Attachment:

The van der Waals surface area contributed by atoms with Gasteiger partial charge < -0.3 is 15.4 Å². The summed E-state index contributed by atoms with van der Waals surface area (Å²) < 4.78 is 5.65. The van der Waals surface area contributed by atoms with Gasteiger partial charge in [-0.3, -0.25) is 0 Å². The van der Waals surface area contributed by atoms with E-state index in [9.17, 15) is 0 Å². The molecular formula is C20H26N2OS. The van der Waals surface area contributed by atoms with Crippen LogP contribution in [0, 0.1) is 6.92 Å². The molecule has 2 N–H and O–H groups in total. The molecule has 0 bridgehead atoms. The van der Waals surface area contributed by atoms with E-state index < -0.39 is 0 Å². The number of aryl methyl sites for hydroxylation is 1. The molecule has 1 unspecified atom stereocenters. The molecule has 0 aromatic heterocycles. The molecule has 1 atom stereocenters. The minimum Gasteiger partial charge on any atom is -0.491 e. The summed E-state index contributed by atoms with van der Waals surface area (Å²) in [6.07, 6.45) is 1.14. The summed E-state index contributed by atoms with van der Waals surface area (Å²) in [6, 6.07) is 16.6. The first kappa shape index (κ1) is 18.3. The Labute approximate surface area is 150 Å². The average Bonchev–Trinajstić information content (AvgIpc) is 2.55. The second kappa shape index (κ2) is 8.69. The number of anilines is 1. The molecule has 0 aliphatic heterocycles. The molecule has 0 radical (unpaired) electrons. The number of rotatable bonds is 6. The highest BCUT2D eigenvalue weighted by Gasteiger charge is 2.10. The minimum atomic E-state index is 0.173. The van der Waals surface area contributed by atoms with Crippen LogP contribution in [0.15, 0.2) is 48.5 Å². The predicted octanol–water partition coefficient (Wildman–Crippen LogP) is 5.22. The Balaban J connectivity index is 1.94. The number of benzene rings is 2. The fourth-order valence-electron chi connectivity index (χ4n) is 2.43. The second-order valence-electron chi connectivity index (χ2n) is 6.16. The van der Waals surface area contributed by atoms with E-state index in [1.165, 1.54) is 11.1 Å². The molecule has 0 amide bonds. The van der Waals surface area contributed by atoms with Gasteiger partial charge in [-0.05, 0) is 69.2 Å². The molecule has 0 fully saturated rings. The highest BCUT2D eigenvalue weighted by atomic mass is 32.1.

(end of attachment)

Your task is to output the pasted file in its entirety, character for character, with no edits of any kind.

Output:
The van der Waals surface area contributed by atoms with Gasteiger partial charge < -0.3 is 15.4 Å². The summed E-state index contributed by atoms with van der Waals surface area (Å²) < 4.78 is 5.65. The van der Waals surface area contributed by atoms with Gasteiger partial charge in [-0.3, -0.25) is 0 Å². The van der Waals surface area contributed by atoms with E-state index in [9.17, 15) is 0 Å². The molecular formula is C20H26N2OS. The van der Waals surface area contributed by atoms with Crippen LogP contribution in [0, 0.1) is 6.92 Å². The molecule has 2 N–H and O–H groups in total. The molecule has 0 bridgehead atoms. The van der Waals surface area contributed by atoms with E-state index < -0.39 is 0 Å². The number of aryl methyl sites for hydroxylation is 1. The molecule has 1 unspecified atom stereocenters. The molecule has 0 aromatic heterocycles. The molecule has 1 atom stereocenters. The minimum Gasteiger partial charge on any atom is -0.491 e. The summed E-state index contributed by atoms with van der Waals surface area (Å²) in [6.07, 6.45) is 1.14. The summed E-state index contributed by atoms with van der Waals surface area (Å²) in [6, 6.07) is 16.6. The first kappa shape index (κ1) is 18.3. The Labute approximate surface area is 150 Å². The average Bonchev–Trinajstić information content (AvgIpc) is 2.55. The second kappa shape index (κ2) is 8.69. The number of anilines is 1. The molecule has 0 aliphatic heterocycles. The molecule has 0 radical (unpaired) electrons. The number of rotatable bonds is 6. The highest BCUT2D eigenvalue weighted by Gasteiger charge is 2.10. The minimum atomic E-state index is 0.173. The van der Waals surface area contributed by atoms with Crippen LogP contribution in [0.15, 0.2) is 48.5 Å². The predicted octanol–water partition coefficient (Wildman–Crippen LogP) is 5.22. The Balaban J connectivity index is 1.94. The number of benzene rings is 2. The fourth-order valence-electron chi connectivity index (χ4n) is 2.43. The second-order valence-electron chi connectivity index (χ2n) is 6.16. The van der Waals surface area contributed by atoms with E-state index in [1.165, 1.54) is 11.1 Å². The molecule has 0 amide bonds. The van der Waals surface area contributed by atoms with Gasteiger partial charge in [-0.05, 0) is 69.2 Å². The molecule has 0 fully saturated rings. The highest BCUT2D eigenvalue weighted by atomic mass is 32.1.